Photo of France captain Charles Ollivon following his sides defeat in the 2020 Guinness Six Nations match between Scotland and France at Murrayfield
Women's Rugby World Cup News Tournament News France Women in Rugby RWC2021
France hoping to build towards something big as Autumn Nations Cup and Rugby World Cup 2021 loom
Fabien Galthié’s men’s side will begin the 2020 Six Nations restart joint top of the leaderboard, with a home fixture against Ireland all that remains before the Autumn Nations Cup. For France Women, the challenge is to build momentum as the countdown for Rugby World Cup 2021 begins…
Céline Allainmat
Rugby World Cup Feature News Tournament News Women in Rugby women-news-2021 Women-news-coach
Coaching intern Allainmat excited by life on “the other side of the fence”
Former France full-back/winger Céline Allainmat is looking forward to a third Rugby World Cup in 15s – thanks to World Rugby’s Coaching Internship Programme.
Rugby World Cup joint host selection process
Women's Men's Rugby World Cup News Tournament News Women in Rugby mz-advisory women-news-2021
New reports help nations prepare RWC bids that optimise return on investment
Rugby World Cup hosting can generate up to £2.9 billion in total economic impact, while direct visitor expenditure into the host economy can reach £1.1 billion according to independent analysis of previous event hosting designed to inform potential future hosts of rugby’s showcase event.
Women's Rugby World Cup trophy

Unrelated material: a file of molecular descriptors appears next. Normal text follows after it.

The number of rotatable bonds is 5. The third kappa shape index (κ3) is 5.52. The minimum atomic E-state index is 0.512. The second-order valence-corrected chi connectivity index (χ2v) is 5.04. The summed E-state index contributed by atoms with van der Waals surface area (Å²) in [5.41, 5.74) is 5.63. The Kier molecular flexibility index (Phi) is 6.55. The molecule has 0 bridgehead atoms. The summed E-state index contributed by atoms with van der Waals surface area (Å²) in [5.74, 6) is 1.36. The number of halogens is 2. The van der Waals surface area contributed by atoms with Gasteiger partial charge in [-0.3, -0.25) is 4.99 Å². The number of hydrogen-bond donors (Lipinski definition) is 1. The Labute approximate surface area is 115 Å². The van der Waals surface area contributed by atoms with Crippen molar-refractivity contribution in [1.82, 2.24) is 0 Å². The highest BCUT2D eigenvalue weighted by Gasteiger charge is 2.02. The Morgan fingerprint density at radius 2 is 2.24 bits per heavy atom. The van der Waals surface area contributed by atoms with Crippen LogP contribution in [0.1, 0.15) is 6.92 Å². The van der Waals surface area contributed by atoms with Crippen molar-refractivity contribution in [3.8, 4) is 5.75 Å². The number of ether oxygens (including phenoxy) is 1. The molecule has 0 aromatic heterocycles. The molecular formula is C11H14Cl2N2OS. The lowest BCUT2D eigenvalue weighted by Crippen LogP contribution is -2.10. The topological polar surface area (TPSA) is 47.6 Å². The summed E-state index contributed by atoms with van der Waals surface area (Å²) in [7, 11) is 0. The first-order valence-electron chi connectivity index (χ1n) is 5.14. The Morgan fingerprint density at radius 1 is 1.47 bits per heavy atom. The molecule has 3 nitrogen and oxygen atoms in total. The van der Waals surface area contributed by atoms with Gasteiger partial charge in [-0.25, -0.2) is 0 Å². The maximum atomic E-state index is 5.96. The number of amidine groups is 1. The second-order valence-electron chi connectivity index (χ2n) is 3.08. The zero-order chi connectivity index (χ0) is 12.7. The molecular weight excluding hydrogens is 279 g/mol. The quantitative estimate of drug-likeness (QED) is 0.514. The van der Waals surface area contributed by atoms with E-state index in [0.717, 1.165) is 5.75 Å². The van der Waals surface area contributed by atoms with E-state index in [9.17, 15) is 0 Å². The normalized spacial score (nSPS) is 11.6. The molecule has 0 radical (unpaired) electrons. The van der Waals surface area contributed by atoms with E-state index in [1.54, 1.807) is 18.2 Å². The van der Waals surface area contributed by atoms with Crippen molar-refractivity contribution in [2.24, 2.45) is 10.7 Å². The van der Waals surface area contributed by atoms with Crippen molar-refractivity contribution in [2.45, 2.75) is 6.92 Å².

Women's Rugby World Cup News Tournament News Women in Rugby mz-advisory women-news-2021 RWC2021
Date set for Rugby World Cup 2021 Draw
Rugby World Cup 2021 Draw will take place in Auckland on Friday, 20 November, 2020
Emily Scarratt breaks French line
Women's News Tournament News Women in Rugby women-news-regions
Women’s Six Nations: What’s to play for
With the Women’s Six Nations 2020 set to resume, we take a look at what’s at stake for the competing nations.
Photo of Andrea Di Giandomenico,  Italy Women head coach, talking to his players after the 2020 Women's Six Nations match between Wales and Italy at Cardiff Arms Park
Women's Men's Rugby World Cup News Women in Rugby women-news-2021 RWC2021
Six Nations, Autumn Nations Cup and Rugby World Cup qualifiers: Steyn and Franco on Italy’s return to international rugby
Braam Steyn and a youthful-looking Azzurri side are ready to cause an upset as international rugby resumes. Giada Franco and her Azzurre teammates have it all to play for as RWC 2021 qualification looms. Here both players reveal their preparations for an exciting series of fixtures.
Photo of the Women's Six Nations Trophy
Women's News Women in Rugby
Take our Women's Six Nations quiz
How much do you know about the northern hemisphere’s premier women’s international competition?